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Economic Overview

For the latest updates on the key economic responses from governments to address the economic impact of the COVID-19 pandemic, please consult the IMF's policy tracking platform Policy Responses to COVID-19.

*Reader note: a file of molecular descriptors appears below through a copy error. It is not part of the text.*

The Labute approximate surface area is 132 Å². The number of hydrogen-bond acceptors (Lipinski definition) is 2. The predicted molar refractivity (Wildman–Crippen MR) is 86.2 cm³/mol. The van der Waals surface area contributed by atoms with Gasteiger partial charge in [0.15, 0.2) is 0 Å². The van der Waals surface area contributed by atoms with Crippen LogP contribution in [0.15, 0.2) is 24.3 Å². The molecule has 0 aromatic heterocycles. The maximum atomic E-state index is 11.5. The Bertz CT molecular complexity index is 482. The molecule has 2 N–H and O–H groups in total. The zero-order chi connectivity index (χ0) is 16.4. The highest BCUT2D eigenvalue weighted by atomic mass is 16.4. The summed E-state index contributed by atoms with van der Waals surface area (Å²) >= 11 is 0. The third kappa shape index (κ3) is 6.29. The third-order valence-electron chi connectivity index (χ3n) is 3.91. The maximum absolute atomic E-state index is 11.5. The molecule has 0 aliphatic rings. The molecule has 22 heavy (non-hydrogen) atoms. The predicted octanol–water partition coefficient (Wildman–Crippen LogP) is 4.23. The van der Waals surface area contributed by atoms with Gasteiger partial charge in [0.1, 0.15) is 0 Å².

Endowed with the largest oil reserves in the world, Venezuela is largely dependent on fluctuations of oil prices. The country had a 6% growth of GDP in 2022, due to the increase in oil prices and the recovery in the level of remittances sent to the country by Venezuelans abroad. According to the IMF, the country should record a growth of 6.5% for 2023 and 0% in 2024. The country has been in a deep recession since 2013 and, according to the IMF, Venezuela’s GDP contracted more between 2013 and 2018 than the United States did during the Great Depression of 1929-1933.The GDP per capita nearly halved between 2019 and 2021, going from USD 2,299 to USD 1,627, and should continue down the same trajectory in the short term.